The Daily Register - Harrisburg, IL
The Rev. Tim Schenck, rector of St. John the Evangelist in Hingham, Mass., looks for God amid domestic chaos
God’s Country
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About this blog
Tim Schenck is an Episcopal priest, husband to Bryna, father to Benedict and Zachary, and \x34master\x34 to Delilah (about 50 in dog years). Since 2009 I've been the rector of the Episcopal Parish of St. John the Evangelist in Hingham, Mass. (on the ...
Father Tim
Tim Schenck is an Episcopal priest, husband to Bryna, father to Benedict and Zachary, and master to Delilah (about 50 in dog years). Since 2009 I've been the rector of the Episcopal Parish of St. John the Evangelist in Hingham, Mass. (on the South Shore of Boston). I've also served parishes in Maryland and New York. When I'm not tending to my parish, hanging out with my family, or writing, I can usually be found drinking good coffee -- not that drinking coffee and these other activities are mutually exclusive. I hope you'll visit my website at www.frtim.com to find out more about me, read some excerpts from my book What Size are God's Shoes: Kids, Chaos & the Spiritual Life (Morehouse, 2008), and check out some recent sermons.
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By Father Tim
March 7, 2013 11:10 a.m.

swrnn-lost-hikers-art-smith-trailIn my latest “In Good Faith” column, I mention my recent trip into the California desert (I saw a road runner!) to preach in Palm Desert. My good friend Lane Hensley is the rector at St. Margaret’s and invited me to preach following my time attending and co-leading a workshop (with my archnemesis) at the Consortium of Endowed Episcopal Parishes conference in San Diego. From 80 degrees and blue skies to wintery mix. But it’s still good to be home. Really.

God’s Country

By the Rev. Tim Schenck

I saw the most amazing sight while in southern California last week. After flying out for a mid-week conference in San Diego, I stayed through the weekend to guest preach at a church in Palm Desert. Having never been out that way I was mesmerized by the two-and-a-half-hour drive out into the desert. The waterfront quickly gave way to rolling green hills which morphed into giant rock-covered mountains full of cacti and, I was told, rattlesnakes. The topography was near Biblical — stunningly wild and beautiful.
I even had a road runner pointed out to me as it scampered across the landscape. For someone whoís only seen one on Saturday morning cartoons, this was impressive. Sure, we have coyotes in Massachusetts but definitely not road runners.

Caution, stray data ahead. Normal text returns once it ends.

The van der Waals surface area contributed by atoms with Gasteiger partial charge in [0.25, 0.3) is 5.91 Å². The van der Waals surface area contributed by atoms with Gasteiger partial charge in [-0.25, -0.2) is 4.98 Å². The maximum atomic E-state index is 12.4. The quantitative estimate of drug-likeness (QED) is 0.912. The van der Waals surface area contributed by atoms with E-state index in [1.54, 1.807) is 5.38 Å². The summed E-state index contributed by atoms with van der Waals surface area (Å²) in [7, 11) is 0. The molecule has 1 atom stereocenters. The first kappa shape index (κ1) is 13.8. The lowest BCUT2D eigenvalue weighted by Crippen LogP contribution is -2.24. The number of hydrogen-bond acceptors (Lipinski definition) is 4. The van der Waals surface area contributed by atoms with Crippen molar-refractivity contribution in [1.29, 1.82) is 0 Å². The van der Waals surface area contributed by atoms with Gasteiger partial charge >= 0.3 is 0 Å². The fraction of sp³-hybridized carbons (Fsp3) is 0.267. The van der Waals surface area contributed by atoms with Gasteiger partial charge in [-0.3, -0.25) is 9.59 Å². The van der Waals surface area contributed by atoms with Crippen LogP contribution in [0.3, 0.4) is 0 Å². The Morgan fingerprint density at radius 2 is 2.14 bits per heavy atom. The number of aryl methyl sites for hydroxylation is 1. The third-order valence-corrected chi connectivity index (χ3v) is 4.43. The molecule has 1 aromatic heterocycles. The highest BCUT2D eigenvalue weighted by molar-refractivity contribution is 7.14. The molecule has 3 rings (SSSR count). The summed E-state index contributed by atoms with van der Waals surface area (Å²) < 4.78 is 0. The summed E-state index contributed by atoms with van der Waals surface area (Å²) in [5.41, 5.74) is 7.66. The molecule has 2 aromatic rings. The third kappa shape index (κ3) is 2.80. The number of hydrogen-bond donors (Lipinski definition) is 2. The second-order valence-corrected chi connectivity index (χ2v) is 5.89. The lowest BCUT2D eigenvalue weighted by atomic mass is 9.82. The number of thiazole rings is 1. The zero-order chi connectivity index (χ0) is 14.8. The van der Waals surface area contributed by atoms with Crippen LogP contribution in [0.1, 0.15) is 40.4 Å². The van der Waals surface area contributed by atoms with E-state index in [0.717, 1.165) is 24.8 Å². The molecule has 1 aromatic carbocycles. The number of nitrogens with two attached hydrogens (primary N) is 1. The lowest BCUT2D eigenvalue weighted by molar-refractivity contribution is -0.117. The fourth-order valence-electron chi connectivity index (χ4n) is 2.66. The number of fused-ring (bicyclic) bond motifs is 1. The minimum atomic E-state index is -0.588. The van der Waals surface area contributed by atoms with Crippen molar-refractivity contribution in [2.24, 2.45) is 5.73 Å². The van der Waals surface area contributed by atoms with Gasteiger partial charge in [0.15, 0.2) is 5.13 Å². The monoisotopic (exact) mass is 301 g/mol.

None of this is what truly captured my imagination or made me do a triple take. That moment would come just as we neared the peak of the highest mountain before heading down into the Palm Dessert valley. A young couple had pulled over to the side of the road. They were standing just slightly away from their car. At first I thought maybe they had engine trouble and we slowed down. Then in an instant it became clear what they were doing: the young man had a camera in his hand and he was taking a picture of a tiny patch of snow.
Imagine! Someone who had probably grown up in the desert wanting to record a rare remnant of cold weather. My first thought was ďPicture? Get me a shovel!Ē But then I started reflecting on the power of different perspectives. We were both mesmerized by what we saw that day. We just came at it from diametrically opposed angles. As I thought about it, snow in the desert is an incredible sight. And if he thought about it, Iím sure he would recognize that the ancient rock formation upon which this small piece of snow stood, was also extraordinary. We could have mocked one another for our respective parochialism — thatís what people usually do when confronted with different perspectives (our recent national election is exhibit A). But itís the diversity of viewpoints that enriches us and gets at the fulness of an elusive truth.
I admit Iíve always disliked the expression ďGodís country.Ē I picture someone wandering around an unadulterated prairie of Wyoming saying, ďNow this is Godís country.Ē Well, of course it is. But so is every other corner of the earth. Itís all Godís country: the populated urban parts, the desolate rural areas, the tract houses in a nameless suburban county. To imply that one part of the world is ďGodís countryĒ is to suggest that God is somehow more present in certain areas than others. Which is not only lousy theology but also a rather arrogant worldview.
Thatís not to say I donít appreciate reveling in Godís creation — especially when there seems to be less and less of it these days. Driving through the desert made me think about the 40 days and 40 nights that Jesus spent in the wilderness before starting his public ministry. This season of Lent, in which we find ourselves, mirrors Jesusí time in the desert and helps Christians walk the way of the cross that leads to Easter joy.
Each one of us takes a different spiritual path — thereís no one-size-fits-all when it comes to faith. Some of us might encounter two-foot snow drifts; others 120 degree desert heat. Yet as our Lenten journeys bring us closer to God, we recognize that while we donít have all the answers, we do have unique experiences worth sharing.

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